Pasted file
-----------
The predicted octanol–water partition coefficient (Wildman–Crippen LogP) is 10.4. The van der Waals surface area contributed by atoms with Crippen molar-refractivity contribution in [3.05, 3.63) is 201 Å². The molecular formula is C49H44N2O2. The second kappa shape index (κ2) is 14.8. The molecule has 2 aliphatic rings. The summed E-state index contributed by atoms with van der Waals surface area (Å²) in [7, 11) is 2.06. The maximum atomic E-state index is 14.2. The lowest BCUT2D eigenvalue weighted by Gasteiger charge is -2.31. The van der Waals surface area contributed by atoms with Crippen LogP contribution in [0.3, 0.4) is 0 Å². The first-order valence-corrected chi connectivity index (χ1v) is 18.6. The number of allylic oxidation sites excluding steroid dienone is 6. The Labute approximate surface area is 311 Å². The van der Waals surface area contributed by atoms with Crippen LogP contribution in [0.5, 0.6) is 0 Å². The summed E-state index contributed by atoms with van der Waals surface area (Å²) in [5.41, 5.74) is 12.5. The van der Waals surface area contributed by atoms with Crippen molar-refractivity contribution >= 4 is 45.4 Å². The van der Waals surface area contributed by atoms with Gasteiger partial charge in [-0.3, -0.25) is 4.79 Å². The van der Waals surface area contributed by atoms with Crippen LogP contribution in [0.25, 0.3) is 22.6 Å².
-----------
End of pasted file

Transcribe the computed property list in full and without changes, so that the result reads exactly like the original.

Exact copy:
The predicted octanol–water partition coefficient (Wildman–Crippen LogP) is 10.4. The van der Waals surface area contributed by atoms with Crippen molar-refractivity contribution in [3.05, 3.63) is 201 Å². The molecular formula is C49H44N2O2. The second kappa shape index (κ2) is 14.8. The molecule has 2 aliphatic rings. The summed E-state index contributed by atoms with van der Waals surface area (Å²) in [7, 11) is 2.06. The maximum atomic E-state index is 14.2. The lowest BCUT2D eigenvalue weighted by Gasteiger charge is -2.31. The van der Waals surface area contributed by atoms with Crippen LogP contribution in [0.3, 0.4) is 0 Å². The first-order valence-corrected chi connectivity index (χ1v) is 18.6. The number of allylic oxidation sites excluding steroid dienone is 6. The Labute approximate surface area is 311 Å². The van der Waals surface area contributed by atoms with Crippen LogP contribution in [0.5, 0.6) is 0 Å². The summed E-state index contributed by atoms with van der Waals surface area (Å²) in [5.41, 5.74) is 12.5. The van der Waals surface area contributed by atoms with Crippen molar-refractivity contribution >= 4 is 45.4 Å². The van der Waals surface area contributed by atoms with Gasteiger partial charge in [-0.3, -0.25) is 4.79 Å². The van der Waals surface area contributed by atoms with Crippen LogP contribution in [0.25, 0.3) is 22.6 Å².